Lactobacillus is a species of bacteria and some normally live in your mouth, small intestine and vagina. There are many different strains of Lactobacillus, several of which are beneficial to your health. So, they are considered “good” bacteria and are touted as probiotic.
Generally, Lactobacillus may benefit you by aiding in digestion, synthesizing vitamins, absorption of nutrients, boosting the immune system and preventing harmful pathogen growth for maintenance of healthy vaginal and intestinal flora. Because of these and other benefits, this bacteria is used by many in the treatment of or lowering risk for:
- oral thrush
- Lyme disease
- lactose intolerance
- respiratory infections
- bacterial vaginosis, vaginal yeast infection
- skin conditions ~ fever blister, canker sore, acne, hives, atopic dermatitis
- digestive problems, inflammatory bowel disease ~ IBS, Crohn’s disease, colitis, ulcers
- diarrhea associated with infectious diseases, antibiotic use ~ rotavirus (children), traveler’s diarrhea, gastroenteritis (adult)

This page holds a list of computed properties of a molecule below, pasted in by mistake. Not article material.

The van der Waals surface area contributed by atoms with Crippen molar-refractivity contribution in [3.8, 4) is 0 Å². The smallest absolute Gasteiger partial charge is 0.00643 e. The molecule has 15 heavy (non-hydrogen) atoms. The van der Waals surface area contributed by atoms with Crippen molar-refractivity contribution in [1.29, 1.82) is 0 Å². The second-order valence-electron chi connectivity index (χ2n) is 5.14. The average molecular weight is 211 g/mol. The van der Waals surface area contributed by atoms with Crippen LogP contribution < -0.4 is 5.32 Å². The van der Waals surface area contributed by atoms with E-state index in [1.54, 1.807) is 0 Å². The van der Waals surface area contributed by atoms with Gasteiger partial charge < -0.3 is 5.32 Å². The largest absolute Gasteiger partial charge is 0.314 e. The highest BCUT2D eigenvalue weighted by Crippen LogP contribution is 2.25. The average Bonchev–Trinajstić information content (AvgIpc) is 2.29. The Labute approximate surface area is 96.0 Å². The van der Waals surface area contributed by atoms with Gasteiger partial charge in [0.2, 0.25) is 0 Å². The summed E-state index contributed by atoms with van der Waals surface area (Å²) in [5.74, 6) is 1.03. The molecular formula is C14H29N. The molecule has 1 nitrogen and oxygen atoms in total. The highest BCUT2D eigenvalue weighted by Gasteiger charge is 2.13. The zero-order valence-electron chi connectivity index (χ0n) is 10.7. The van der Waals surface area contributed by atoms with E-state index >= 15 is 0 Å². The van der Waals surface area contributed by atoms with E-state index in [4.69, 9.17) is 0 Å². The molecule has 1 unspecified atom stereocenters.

Research confirms lactobacillus acidophilus likely benefits in treatment of bacterial vaginosis and diarrhea. Whereas, other probiotic uses of lactobacillus are inconclusive.
The most commonly used Lactobacillus probiotic is L. acidophilus. Yet, there are others that potentially offer benefits in treatment. The primary dietary sources of Lactobacillus is in fermented foods, for instance yogurt, cheese, miso, tempeh, sauerkraut, pickles, beer, wine, cider, kimchi and chocolate.
Lactobacillus is generally considered safe for most, albeit this probiotic can cause you gas, bloating, dyspepsia and diarrhea side effects. Lactobacillus supplements are not recommended if you suffer from intestinal damage, a weakened immune system or intestinal bacteria overgrowth health conditions.